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United States Department of Agriculture

Agricultural Research Service

Research Project: VITAMIN K: FOOD COMPOSITION, BIOAVAILABILITY AND IT'S ROLE IN HUMAN HEALTH

Location: Human Nutrition Research Center on Aging

Title: Vitamin K deficiency is associated with incident knee osteoarthritis

Authors
item Misra, Devyani -
item Booth, Sarah L. -
item Tolstykh, Irina -
item Felson, David T. -
item Nevitt, Michael -
item Lewis, Cora E. -
item Torner, James -
item Neogi, Tuhina -

Submitted to: American Journal of Medicine
Publication Type: Peer Reviewed Journal
Publication Acceptance Date: October 1, 2012
Publication Date: March 1, 2013
Citation: Misra, D., Booth, S., Tolstykh, I., Felson, D., Nevitt, M., Lewis, C., Torner, J., Neogi, T. 2013. Vitamin K deficiency is associated with incident knee osteoarthritis. American Journal of Medicine. 126(3):243-248.

Interpretive Summary: Osteoarthritis is the most common form of arthritis, with knee osteoarthritis being the leading cause of lower extremity disability among older adults in the US. There are no treatments available to prevent the development of osteoarthritis. Because of vitamin K’s role in regulating skeletal mineralization, it has potential to be a preventative option for osteoarthritis. We examined associations between vitamin K status and risk for new knee osteoarthritis and its associated changes. The study consisted of 1180 men and women from the Multicenter Osteoarthritis (MOST) Study who had knee x-rays and magnetic resonance imaging obtained at baseline and 30 months later. Vitamin K blood levels were measured at baseline. Study participants averaged 62 years of age and were generally overweight or obese. We examined the associations between low vitamin K blood levels and new cases of knee osteoarthritis, cartilage lesions and osteophytes, which are abnormal bony formations that form along joints. Low blood levels of vitamin K were associated with greater rates of knee osteoarthritis and cartilage lesions, but not with osteophytes. Low blood levels of vitamin K were also associated with a greater likelihood of developing osteoarthritis in one or both knees than neither knee, although these findings were not statistically significant. Further study of vitamin K is warranted given its therapeutic/prophylactic potential for osteoarthritis.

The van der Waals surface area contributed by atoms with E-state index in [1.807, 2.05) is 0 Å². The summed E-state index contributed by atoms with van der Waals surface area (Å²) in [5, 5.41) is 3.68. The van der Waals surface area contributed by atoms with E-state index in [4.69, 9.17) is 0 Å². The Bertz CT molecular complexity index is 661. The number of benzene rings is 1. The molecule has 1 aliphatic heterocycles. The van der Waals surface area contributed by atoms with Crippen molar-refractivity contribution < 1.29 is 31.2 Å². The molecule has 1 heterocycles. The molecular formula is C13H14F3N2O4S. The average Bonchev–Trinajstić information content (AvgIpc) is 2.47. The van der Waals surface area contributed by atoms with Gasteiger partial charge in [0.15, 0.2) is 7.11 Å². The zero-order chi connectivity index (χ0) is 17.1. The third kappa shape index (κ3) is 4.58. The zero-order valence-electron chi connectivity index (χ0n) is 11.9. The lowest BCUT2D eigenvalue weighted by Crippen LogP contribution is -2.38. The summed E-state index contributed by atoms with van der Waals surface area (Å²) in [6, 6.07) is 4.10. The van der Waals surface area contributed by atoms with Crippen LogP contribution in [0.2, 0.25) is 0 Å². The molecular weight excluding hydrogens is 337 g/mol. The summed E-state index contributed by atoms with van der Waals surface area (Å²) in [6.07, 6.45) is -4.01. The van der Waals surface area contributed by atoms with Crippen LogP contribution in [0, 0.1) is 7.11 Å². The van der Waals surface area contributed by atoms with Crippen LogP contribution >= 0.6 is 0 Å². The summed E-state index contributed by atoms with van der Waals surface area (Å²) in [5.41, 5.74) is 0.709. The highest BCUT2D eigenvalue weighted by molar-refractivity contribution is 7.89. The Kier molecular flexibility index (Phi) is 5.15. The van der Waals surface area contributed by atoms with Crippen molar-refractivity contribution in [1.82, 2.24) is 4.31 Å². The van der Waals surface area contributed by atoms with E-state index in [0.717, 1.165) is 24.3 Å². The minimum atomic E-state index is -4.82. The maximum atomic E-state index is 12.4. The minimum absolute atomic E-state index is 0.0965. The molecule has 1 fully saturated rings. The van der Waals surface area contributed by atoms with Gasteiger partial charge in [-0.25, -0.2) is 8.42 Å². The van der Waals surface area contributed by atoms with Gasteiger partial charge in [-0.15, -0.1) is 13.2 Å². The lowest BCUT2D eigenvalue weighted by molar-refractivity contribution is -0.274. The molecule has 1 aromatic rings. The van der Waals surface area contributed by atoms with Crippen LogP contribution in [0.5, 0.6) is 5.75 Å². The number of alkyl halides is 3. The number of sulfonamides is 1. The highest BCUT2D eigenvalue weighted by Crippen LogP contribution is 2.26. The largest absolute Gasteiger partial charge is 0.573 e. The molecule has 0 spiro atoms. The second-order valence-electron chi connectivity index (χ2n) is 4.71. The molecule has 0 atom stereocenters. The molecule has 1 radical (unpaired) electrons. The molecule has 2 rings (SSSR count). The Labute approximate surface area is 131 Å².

Technical Abstract: Osteoarthritis is the most common form of arthritis, with knee osteoarthritis being the leading cause of lower extremity disability among older adults in the US. There are no treatments available to prevent the structural pathology of osteoarthritis. Because of vitamin K’s role in regulating skeletal mineralization, it has potential to be a preventative option for osteoarthritis. We therefore examined the relation of vitamin K to new onset radiographic knee osteoarthritis and early osteoarthritis changes on MRI. Subjects from the Multicenter Osteoarthritis (MOST) Study had knee x-rays and MRIs obtained at baseline and 30 months later, and plasma phylloquinone measured at baseline. We examined relation of subclinical vitamin K deficiency to incident radiographic knee osteoarthritis and MRI-based cartilage lesions and osteophytes, respectively, using log binomial regression with generalized estimating equations, adjusting for potential confounders. Among 1180 participants (62% women, mean age 62±8 years, mean body mass index 30.1 +/-5.1 kg/m2), subclinical vitamin K deficiency was associated with incident radiographic knee osteoarthritis (RR 1.56, 95% CI 1.08-2.25) and cartilage lesions (RR 2.39, 95% CI 1.05-5.40) compared with no deficiency, but not with osteophytes (RR 2.35, 95% CI 0.54-10.13). Subclinically vitamin K-deficient subjects were more likely to develop osteoarthritis in one or both knees than neither knee (RR 1.33, 95% CI 1.01-1.75 and RR 2.12, 95% CI 1.06-4.24, respectively). In the first such longitudinal study, subclinical vitamin K deficiency was associated with increased risk of developing radiographic knee osteoarthritis and MRI-based cartilage lesions. Further study of vitamin K is warranted given its therapeutic/prophylactic potential for osteoarthritis.

Last Modified: 8/22/2014
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